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## Main Question or Discussion Point

is this trick valid at least in the 'regularization' sense ?? for example

[tex] \int_{-\infty}^{\infty} \frac{dx}{x^{2}-a^{2}} [/tex]

then we replace thi integral above by [tex] \int_{-\infty}^{\infty} \frac{dx}{x^{2}+ie-a^{2}} [/tex] for 'e' tending to 0

using Cauchy residue theorem i get [tex] \int_{-\infty}^{\infty} \frac{dx}{x^{2}+ie-a^{2}}=(i\pi )/a [/tex]

the same trick applied to [tex] \int_{-\infty}^{\infty} \frac{dx}{x+a}= 2\pi i [/tex]

however we have obtained a complex regularization to a Real valued integral, i have seen this trick whenever dealing integrals in Quantum Physics but i want to hear the opinion of a Mathematician.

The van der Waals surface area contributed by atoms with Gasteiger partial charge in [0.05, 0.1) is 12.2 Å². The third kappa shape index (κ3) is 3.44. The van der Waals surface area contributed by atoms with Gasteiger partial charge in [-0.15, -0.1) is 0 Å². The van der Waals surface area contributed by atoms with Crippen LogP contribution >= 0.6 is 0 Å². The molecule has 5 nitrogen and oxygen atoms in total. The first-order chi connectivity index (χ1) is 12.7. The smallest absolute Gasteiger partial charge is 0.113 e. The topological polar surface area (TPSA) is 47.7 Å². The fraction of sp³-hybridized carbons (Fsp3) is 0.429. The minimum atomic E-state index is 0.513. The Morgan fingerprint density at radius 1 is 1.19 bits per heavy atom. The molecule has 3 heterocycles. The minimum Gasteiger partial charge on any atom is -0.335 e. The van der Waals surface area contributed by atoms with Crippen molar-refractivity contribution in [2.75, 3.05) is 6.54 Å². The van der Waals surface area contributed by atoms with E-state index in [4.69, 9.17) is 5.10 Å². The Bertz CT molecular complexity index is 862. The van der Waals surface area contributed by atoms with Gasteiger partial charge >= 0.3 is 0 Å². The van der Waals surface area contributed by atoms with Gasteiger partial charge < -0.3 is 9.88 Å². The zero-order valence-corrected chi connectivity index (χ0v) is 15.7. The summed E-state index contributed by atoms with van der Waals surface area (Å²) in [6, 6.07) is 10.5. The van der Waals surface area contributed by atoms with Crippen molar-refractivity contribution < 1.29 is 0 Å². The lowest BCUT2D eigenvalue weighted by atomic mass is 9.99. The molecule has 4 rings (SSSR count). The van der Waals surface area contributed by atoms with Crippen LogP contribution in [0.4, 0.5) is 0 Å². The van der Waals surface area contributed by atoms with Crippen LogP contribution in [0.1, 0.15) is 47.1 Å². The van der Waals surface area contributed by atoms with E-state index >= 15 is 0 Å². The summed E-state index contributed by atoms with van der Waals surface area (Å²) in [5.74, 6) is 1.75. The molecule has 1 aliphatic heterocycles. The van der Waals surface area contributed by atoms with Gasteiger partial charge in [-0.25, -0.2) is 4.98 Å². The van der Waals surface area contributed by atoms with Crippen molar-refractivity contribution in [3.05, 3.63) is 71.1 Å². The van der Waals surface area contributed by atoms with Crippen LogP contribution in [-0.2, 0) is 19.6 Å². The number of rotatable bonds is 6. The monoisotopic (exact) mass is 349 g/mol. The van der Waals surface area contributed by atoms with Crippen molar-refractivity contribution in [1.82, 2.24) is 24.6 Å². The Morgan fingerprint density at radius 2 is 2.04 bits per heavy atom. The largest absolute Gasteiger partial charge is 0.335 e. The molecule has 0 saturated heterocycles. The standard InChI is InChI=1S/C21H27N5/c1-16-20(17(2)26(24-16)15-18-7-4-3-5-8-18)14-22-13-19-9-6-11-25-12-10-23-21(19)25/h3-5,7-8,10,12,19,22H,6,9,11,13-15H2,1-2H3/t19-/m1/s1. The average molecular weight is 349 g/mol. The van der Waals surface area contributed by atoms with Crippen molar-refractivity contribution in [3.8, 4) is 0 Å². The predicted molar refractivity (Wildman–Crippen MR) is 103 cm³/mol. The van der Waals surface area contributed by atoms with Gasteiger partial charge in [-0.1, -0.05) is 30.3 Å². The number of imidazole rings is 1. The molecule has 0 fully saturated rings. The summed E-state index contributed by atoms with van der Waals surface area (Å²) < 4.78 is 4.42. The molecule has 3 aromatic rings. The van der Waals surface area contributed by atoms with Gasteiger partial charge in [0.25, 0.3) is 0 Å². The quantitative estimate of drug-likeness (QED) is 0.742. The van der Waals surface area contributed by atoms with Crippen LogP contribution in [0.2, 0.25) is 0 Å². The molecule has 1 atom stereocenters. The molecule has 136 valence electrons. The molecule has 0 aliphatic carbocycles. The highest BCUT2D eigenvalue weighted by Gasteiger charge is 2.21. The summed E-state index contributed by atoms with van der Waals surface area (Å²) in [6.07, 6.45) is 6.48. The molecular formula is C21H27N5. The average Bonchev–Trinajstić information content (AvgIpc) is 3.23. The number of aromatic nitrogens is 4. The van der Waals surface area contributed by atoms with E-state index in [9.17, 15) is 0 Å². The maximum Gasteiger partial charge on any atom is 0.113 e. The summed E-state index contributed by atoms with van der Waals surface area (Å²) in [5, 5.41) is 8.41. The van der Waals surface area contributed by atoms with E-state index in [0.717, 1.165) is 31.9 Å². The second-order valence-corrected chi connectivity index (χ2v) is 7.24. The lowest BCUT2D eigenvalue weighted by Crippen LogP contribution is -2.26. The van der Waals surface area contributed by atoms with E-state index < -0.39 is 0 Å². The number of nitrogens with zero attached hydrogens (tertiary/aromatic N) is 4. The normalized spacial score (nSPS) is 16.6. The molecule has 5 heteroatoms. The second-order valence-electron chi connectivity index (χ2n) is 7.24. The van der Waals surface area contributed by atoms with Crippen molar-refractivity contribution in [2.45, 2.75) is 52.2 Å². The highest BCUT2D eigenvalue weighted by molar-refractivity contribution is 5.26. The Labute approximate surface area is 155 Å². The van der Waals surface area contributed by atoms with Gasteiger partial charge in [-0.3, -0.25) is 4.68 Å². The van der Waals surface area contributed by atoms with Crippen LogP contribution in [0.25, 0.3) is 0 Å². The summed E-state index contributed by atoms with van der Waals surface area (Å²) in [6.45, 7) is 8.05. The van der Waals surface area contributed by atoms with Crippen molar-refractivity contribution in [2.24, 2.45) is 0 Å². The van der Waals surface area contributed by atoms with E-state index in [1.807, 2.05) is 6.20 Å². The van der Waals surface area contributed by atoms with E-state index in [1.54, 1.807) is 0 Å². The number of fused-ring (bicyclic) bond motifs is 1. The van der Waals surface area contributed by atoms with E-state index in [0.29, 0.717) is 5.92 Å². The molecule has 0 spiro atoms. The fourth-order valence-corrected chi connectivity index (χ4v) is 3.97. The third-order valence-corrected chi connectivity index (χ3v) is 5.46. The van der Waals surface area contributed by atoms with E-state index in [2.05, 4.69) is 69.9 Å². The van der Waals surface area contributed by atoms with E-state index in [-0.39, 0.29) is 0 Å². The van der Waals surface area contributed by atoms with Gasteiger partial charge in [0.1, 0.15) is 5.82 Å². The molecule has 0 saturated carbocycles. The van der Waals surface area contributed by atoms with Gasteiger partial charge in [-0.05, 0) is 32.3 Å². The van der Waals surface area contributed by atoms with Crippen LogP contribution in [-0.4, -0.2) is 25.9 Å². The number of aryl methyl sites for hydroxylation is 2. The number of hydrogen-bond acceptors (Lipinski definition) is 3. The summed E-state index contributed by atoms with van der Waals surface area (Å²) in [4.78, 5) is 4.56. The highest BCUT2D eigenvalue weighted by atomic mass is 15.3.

[tex] \int_{-\infty}^{\infty} \frac{dx}{x^{2}-a^{2}} [/tex]

then we replace thi integral above by [tex] \int_{-\infty}^{\infty} \frac{dx}{x^{2}+ie-a^{2}} [/tex] for 'e' tending to 0

using Cauchy residue theorem i get [tex] \int_{-\infty}^{\infty} \frac{dx}{x^{2}+ie-a^{2}}=(i\pi )/a [/tex]

the same trick applied to [tex] \int_{-\infty}^{\infty} \frac{dx}{x+a}= 2\pi i [/tex]

however we have obtained a complex regularization to a Real valued integral, i have seen this trick whenever dealing integrals in Quantum Physics but i want to hear the opinion of a Mathematician.